Pitt names five Distinguished Professors

By Andrew Shull

Pitt recognized five professors last week for their outstanding achievements in health-related… Pitt recognized five professors last week for their outstanding achievements in health-related fields.

Donald Burke was named a Distinguished University Professor, while William Klunk, Timothy Billiar, Angela Gronenborn and Peter Strick were named Distinguished Professors, according to a press release issued by the University.

A Distinguished University Professor must achieve at the highest levels in multiple fields, whereas a Distinguished Professor is recognized for excellence in one field, according to the website for the Office of the Provost.

“It’s rare to be honored as a Distinguished Professor; I take this as a great honor,” Burke said.

Chancellor Mark Nordenberg appointed the five professors after they were recommended by Provost and Senior Vice Chancellor Patricia Beeson, according to the press release.

Pitt spokesman John Fedele said there are now 63 Distinguished faculty members at Pitt, excluding endowed chairs.

“To me, it is a recognition that they value my work and my contributions. I see it as a challenge to maintain that level,” Klunk said. The professor of psychiatry received his award for his research on Alzheimer’s disease.

All five professors’ work focuses on health.

Burke, a professor of health science and policy, is internationally recognized for his work on the prevention of global epidemics. In addition to

serving as the dean of the Graduate School of Public Health, Burke continues to do research.

He said his current research focuses on building models of global epidemics and using the results of those models to find the best possible way to respond to potential epidemics — “epidemiology in silicon” as he referred to it.

Klunk, working in partnership with Pitt professor of radiology Chester Mathis, developed a new imaging technique that allows for the detection of certain plaque deposits in the brain that develop in Alzheimer’s patients before any symptoms of the disease appear. Klunk said that his technique is currently being used in drug trials that could help treat Alzheimer’s.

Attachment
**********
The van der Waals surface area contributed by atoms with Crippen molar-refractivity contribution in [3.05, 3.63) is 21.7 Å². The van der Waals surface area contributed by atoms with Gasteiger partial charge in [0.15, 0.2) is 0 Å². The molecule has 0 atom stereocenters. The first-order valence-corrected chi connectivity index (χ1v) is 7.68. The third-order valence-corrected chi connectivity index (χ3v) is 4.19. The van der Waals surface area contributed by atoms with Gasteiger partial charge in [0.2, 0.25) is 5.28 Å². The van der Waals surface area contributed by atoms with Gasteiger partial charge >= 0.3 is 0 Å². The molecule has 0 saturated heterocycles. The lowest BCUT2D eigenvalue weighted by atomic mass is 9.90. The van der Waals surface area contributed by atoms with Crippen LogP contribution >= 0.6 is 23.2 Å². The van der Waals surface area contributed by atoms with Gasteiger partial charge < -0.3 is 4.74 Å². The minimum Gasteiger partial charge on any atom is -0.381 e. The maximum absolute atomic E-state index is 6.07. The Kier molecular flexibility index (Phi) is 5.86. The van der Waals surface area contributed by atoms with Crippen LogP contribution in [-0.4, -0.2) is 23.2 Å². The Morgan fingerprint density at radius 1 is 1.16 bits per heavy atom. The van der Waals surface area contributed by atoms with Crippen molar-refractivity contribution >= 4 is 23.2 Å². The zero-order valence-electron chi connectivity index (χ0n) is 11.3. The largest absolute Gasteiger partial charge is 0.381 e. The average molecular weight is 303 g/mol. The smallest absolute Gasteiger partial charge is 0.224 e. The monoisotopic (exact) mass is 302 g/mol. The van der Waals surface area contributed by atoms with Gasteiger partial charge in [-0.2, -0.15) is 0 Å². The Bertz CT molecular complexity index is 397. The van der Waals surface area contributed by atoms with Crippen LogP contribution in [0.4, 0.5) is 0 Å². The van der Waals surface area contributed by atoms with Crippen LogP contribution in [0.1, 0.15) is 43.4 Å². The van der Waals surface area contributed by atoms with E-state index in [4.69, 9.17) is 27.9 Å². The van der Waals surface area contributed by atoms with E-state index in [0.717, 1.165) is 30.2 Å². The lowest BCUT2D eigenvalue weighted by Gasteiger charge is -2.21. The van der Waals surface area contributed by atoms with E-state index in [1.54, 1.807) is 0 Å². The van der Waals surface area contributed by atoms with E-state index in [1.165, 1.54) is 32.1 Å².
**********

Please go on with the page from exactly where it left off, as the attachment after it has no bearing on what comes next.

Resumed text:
“Our goal isn’t to give people bad news earlier and leave them hanging,” he said. “We want to get them good news.”

Billiar is a surgeon who works in the School of Medicine’s surgery department. According to the press release, Billiar’s main field of study is the immune response to injury and shock. His research has resulted in seven patents.

Although Gronenborn and Strick are the only two Distinguished Professors this year who are not medical doctors, they both focus their research on human health.

Gronenborn studies structural biology, which looks at the three-dimensional shapes of molecules and how these shapes affect the way molecules function.

Gronenborn’s work has unlocked the shape of a number of different proteins, including some related to HIV and AIDS.

Strick’s work focuses on neurobiology, specifically how the cerebral cortex controls voluntary motion. According to the press release, Strick has discovered six different brain areas that play a role in motion.

The press release also said that his research on certain circuits could unlock the causes of schizophrenia, depression, autism and obsessive-compulsive disorder.  

Strick was abroad when asked for comment on the story and said that he was unaware he even obtained the title.

Gronenborn did not respond to requests for comment, and Billiar declined to comment.

For Klunk and Burke, it sufficed to say their work isn’t over.

Burke, who took the position of dean five years ago, said he envisions Pitt rising from national prominence to international prominence in medical research. He said his other main goal is to direct medicine towards under-privileged populations and fight pre-mature mortality.

Klunk wants to branch out from Alzheimer’s research and develop similar imaging techniques for other kinds of dementia.

He also wants to develop treatments for a special group of Alzheimer’s patients who develop the disease in their 30s and 40s.

“It just calls out for treatment. I want to see if we can help this special group of people,” he said.